Part poignant cancer memoir and part humorous reflection on a motherless life, this debut graphic novel is extraordinarily comforting and engaging.
From before her mother’s first oncology appointment through the stages of her cancer to the funeral, sitting shiva, and afterward, when she must try to make sense of her life as a motherless daughter, Tyler Feder tells her story in this graphic novel that is full of piercing–but also often funny–details. She shares the important post-death firsts, such as celebrating holidays without her mom, the utter despair of cleaning out her mom’s closet, ending old traditions and starting new ones, and the sting of having the “I’ve got to tell Mom about this” instinct and not being able to act on it. This memoir, bracingly candid and sweetly humorous, is for anyone struggling with loss who just wants someone to get it.
Donut Feed the Squirrels by Mika Song
Norma and Belly plan to start the day with some pancakes, but when Norma accidentally burns them, these two best friends set out to find a new treat. Chestnuts might be nice . . . but what is that delicious smell in the distance? A new food truck has parked near their tree, and these two squirrels are going to figure out how to get their hands on these “donuts” that it seems to be selling.
Mika Song gives readers something to laugh at as these squirrels try their hardest to get some donuts while just about everything goes wrong. A fun “donut caper” graphic novel that focuses on madcap action, problem-solving, and the power of working together.
Dragon Hoops by Gene Luen Yang
Gene understands stories—comic book stories, in particular. Big action. Bigger thrills. And the hero always wins.
But Gene doesn’t get sports. As a kid, his friends called him “Stick” and every basketball game he played ended in pain. He lost interest in basketball long ago, but at the high school where he now teaches, it’s all anyone can talk about. The men’s varsity team, the Dragons, is having a phenomenal season that’s been decades in the making. Each victory brings them closer to their ultimate goal: the California State Championships.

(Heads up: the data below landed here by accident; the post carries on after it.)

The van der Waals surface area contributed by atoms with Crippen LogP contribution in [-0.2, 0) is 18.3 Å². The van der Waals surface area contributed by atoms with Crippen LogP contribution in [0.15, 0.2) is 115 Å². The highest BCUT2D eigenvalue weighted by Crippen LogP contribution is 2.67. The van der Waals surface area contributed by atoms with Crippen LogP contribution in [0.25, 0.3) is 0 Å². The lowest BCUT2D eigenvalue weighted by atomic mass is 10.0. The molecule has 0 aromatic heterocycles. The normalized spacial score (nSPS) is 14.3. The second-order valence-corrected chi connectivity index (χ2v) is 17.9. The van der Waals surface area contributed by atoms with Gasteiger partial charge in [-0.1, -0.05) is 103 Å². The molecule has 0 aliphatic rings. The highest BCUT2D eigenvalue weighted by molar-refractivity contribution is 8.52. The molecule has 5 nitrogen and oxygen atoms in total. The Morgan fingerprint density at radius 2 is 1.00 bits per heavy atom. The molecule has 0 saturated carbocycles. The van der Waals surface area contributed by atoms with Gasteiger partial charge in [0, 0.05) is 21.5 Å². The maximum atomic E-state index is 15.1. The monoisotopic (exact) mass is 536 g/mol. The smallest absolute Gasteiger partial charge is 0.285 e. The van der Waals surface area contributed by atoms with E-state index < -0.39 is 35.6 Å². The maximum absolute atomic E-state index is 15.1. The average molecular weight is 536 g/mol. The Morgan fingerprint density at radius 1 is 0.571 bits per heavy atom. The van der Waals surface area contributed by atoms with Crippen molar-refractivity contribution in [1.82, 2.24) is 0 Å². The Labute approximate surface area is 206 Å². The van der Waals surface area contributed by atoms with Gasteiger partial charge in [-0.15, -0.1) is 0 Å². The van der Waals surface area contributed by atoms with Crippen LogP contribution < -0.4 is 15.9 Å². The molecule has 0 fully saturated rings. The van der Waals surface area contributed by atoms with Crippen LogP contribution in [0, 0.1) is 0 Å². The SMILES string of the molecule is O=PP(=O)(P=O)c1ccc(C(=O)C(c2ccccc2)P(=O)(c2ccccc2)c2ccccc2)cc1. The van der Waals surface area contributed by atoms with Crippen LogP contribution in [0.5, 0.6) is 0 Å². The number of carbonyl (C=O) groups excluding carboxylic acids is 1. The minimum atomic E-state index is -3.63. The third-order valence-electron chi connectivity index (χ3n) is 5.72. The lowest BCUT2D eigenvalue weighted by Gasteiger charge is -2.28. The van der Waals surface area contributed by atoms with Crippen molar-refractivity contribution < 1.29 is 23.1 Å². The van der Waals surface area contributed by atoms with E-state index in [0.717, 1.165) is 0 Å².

Once Gene gets to know these young all-stars, he realizes that their story is just as thrilling as anything he’s seen on a comic book page. He knows he has to follow this epic to its end. What he doesn’t know yet is that this season is not only going to change the Dragons’s lives, but his own life as well.
Flamer by Mike Curato
I know I’m not gay. Gay boys like other boys. I hate boys. They’re mean, and scary, and they’re always destroying something or saying something dumb or both.
I hate that word. Gay. It makes me feel . . . unsafe.
It’s the summer between middle school and high school, and Aiden Navarro is away at camp. Everyone’s going through changes—but for Aiden, the stakes feel higher. As he navigates friendships, deals with bullies, and spends time with Elias (a boy he can’t stop thinking about), he finds himself on a path of self-discovery and acceptance.
Go With the Flow written by Lily Williams and Karen Schneemann; illustrated by Lily Williams
Sophomores Abby, Brit, Christine, and Sasha are fed up. Hazelton High never has enough tampons. Or pads. Or adults who will listen.
Sick of an administration that puts football before female health, the girls confront a world that shrugs―or worse, squirms―at the thought of a menstruation revolution. They band together to make a change. It’s no easy task, especially while grappling with everything from crushes to trig to JV track but they have each other’s backs. That is, until one of the girls goes rogue, testing the limits of their friendship and pushing the friends to question the power of their own voices.
Now they must learn to work together to raise each other up. But how to you stand your ground while raising bloody hell?